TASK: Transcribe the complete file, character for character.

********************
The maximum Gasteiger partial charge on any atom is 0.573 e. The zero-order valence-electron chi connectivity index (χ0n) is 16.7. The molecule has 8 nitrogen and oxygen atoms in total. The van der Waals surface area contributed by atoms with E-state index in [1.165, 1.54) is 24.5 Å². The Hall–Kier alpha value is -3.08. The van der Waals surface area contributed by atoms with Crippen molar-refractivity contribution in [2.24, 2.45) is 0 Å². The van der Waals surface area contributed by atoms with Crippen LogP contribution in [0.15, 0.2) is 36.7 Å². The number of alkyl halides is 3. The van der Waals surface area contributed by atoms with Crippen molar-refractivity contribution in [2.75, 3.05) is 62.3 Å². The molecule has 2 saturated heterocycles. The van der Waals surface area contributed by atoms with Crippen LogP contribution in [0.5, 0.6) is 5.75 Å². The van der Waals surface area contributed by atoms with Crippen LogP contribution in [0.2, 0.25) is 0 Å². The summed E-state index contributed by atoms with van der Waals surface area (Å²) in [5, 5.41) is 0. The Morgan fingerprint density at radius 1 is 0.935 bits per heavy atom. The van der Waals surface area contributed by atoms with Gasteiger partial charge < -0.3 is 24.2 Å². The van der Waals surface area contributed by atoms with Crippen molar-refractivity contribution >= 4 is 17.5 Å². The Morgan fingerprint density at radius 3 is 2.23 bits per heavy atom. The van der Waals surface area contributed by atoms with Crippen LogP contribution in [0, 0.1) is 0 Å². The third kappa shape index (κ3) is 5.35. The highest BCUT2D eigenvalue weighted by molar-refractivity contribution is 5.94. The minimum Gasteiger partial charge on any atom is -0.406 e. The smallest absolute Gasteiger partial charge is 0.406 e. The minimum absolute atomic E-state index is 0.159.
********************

The maximum Gasteiger partial charge on any atom is 0.573 e. The zero-order valence-electron chi connectivity index (χ0n) is 16.7. The molecule has 8 nitrogen and oxygen atoms in total. The van der Waals surface area contributed by atoms with E-state index in [1.165, 1.54) is 24.5 Å². The Hall–Kier alpha value is -3.08. The van der Waals surface area contributed by atoms with Crippen molar-refractivity contribution in [2.24, 2.45) is 0 Å². The van der Waals surface area contributed by atoms with Crippen LogP contribution in [0.15, 0.2) is 36.7 Å². The number of alkyl halides is 3. The van der Waals surface area contributed by atoms with Crippen molar-refractivity contribution in [2.75, 3.05) is 62.3 Å². The molecule has 2 saturated heterocycles. The van der Waals surface area contributed by atoms with Crippen LogP contribution in [0.5, 0.6) is 5.75 Å². The van der Waals surface area contributed by atoms with Crippen LogP contribution in [0.2, 0.25) is 0 Å². The summed E-state index contributed by atoms with van der Waals surface area (Å²) in [5, 5.41) is 0. The Morgan fingerprint density at radius 1 is 0.935 bits per heavy atom. The van der Waals surface area contributed by atoms with Gasteiger partial charge < -0.3 is 24.2 Å². The van der Waals surface area contributed by atoms with Crippen molar-refractivity contribution >= 4 is 17.5 Å². The Morgan fingerprint density at radius 3 is 2.23 bits per heavy atom. The van der Waals surface area contributed by atoms with Crippen LogP contribution in [0, 0.1) is 0 Å². The third kappa shape index (κ3) is 5.35. The highest BCUT2D eigenvalue weighted by molar-refractivity contribution is 5.94. The minimum Gasteiger partial charge on any atom is -0.406 e. The smallest absolute Gasteiger partial charge is 0.406 e. The minimum absolute atomic E-state index is 0.159.